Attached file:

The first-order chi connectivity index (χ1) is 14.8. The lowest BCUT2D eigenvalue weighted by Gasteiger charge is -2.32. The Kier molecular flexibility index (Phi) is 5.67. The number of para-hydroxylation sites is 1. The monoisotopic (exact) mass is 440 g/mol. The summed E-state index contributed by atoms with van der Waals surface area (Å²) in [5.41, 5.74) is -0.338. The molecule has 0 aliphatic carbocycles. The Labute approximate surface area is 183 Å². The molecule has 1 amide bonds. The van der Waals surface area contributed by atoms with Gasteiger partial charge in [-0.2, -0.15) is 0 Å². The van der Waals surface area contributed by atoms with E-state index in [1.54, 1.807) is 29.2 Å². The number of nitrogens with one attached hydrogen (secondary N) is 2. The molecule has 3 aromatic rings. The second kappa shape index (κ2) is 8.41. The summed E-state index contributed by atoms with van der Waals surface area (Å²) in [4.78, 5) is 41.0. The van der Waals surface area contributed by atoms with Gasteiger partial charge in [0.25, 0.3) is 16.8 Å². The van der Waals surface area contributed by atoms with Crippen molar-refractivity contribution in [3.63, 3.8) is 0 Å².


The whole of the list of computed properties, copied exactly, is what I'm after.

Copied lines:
The first-order chi connectivity index (χ1) is 14.8. The lowest BCUT2D eigenvalue weighted by Gasteiger charge is -2.32. The Kier molecular flexibility index (Phi) is 5.67. The number of para-hydroxylation sites is 1. The monoisotopic (exact) mass is 440 g/mol. The summed E-state index contributed by atoms with van der Waals surface area (Å²) in [5.41, 5.74) is -0.338. The molecule has 0 aliphatic carbocycles. The Labute approximate surface area is 183 Å². The molecule has 1 amide bonds. The van der Waals surface area contributed by atoms with Gasteiger partial charge in [-0.2, -0.15) is 0 Å². The van der Waals surface area contributed by atoms with E-state index in [1.54, 1.807) is 29.2 Å². The number of nitrogens with one attached hydrogen (secondary N) is 2. The molecule has 3 aromatic rings. The second kappa shape index (κ2) is 8.41. The summed E-state index contributed by atoms with van der Waals surface area (Å²) in [4.78, 5) is 41.0. The van der Waals surface area contributed by atoms with Gasteiger partial charge in [0.25, 0.3) is 16.8 Å². The van der Waals surface area contributed by atoms with Crippen molar-refractivity contribution in [3.63, 3.8) is 0 Å².